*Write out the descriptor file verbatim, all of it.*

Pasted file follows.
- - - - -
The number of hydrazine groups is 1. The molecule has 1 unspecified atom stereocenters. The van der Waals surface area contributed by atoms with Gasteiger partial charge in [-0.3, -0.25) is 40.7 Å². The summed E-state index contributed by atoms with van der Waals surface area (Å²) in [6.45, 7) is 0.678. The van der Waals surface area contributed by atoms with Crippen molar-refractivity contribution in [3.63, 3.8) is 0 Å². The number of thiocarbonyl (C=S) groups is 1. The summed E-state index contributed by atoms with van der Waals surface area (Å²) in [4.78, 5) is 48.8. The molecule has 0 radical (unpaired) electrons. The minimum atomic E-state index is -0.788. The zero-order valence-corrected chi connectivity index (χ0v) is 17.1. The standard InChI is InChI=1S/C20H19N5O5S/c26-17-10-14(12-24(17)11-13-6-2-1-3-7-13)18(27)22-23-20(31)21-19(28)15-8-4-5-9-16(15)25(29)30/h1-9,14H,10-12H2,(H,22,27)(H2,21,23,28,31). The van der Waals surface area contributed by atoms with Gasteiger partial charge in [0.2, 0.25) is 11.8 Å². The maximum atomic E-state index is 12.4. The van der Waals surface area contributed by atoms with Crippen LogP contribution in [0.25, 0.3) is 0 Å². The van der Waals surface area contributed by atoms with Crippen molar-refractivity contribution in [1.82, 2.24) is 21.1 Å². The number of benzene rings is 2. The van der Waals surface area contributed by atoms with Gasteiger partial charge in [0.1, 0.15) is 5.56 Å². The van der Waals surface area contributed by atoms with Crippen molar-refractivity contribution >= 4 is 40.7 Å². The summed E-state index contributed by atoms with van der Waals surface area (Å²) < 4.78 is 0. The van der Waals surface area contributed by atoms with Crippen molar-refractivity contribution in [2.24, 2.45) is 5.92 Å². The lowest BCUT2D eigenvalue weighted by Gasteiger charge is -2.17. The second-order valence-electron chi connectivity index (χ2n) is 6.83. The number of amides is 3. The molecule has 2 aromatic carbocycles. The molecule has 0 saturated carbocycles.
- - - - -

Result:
The number of hydrazine groups is 1. The molecule has 1 unspecified atom stereocenters. The van der Waals surface area contributed by atoms with Gasteiger partial charge in [-0.3, -0.25) is 40.7 Å². The summed E-state index contributed by atoms with van der Waals surface area (Å²) in [6.45, 7) is 0.678. The van der Waals surface area contributed by atoms with Crippen molar-refractivity contribution in [3.63, 3.8) is 0 Å². The number of thiocarbonyl (C=S) groups is 1. The summed E-state index contributed by atoms with van der Waals surface area (Å²) in [4.78, 5) is 48.8. The molecule has 0 radical (unpaired) electrons. The minimum atomic E-state index is -0.788. The zero-order valence-corrected chi connectivity index (χ0v) is 17.1. The standard InChI is InChI=1S/C20H19N5O5S/c26-17-10-14(12-24(17)11-13-6-2-1-3-7-13)18(27)22-23-20(31)21-19(28)15-8-4-5-9-16(15)25(29)30/h1-9,14H,10-12H2,(H,22,27)(H2,21,23,28,31). The van der Waals surface area contributed by atoms with Gasteiger partial charge in [0.2, 0.25) is 11.8 Å². The maximum atomic E-state index is 12.4. The van der Waals surface area contributed by atoms with Crippen LogP contribution in [0.25, 0.3) is 0 Å². The van der Waals surface area contributed by atoms with Crippen molar-refractivity contribution in [1.82, 2.24) is 21.1 Å². The number of benzene rings is 2. The van der Waals surface area contributed by atoms with Gasteiger partial charge in [0.1, 0.15) is 5.56 Å². The van der Waals surface area contributed by atoms with Crippen molar-refractivity contribution >= 4 is 40.7 Å². The summed E-state index contributed by atoms with van der Waals surface area (Å²) < 4.78 is 0. The van der Waals surface area contributed by atoms with Crippen molar-refractivity contribution in [2.24, 2.45) is 5.92 Å². The lowest BCUT2D eigenvalue weighted by Gasteiger charge is -2.17. The second-order valence-electron chi connectivity index (χ2n) is 6.83. The number of amides is 3. The molecule has 2 aromatic carbocycles. The molecule has 0 saturated carbocycles.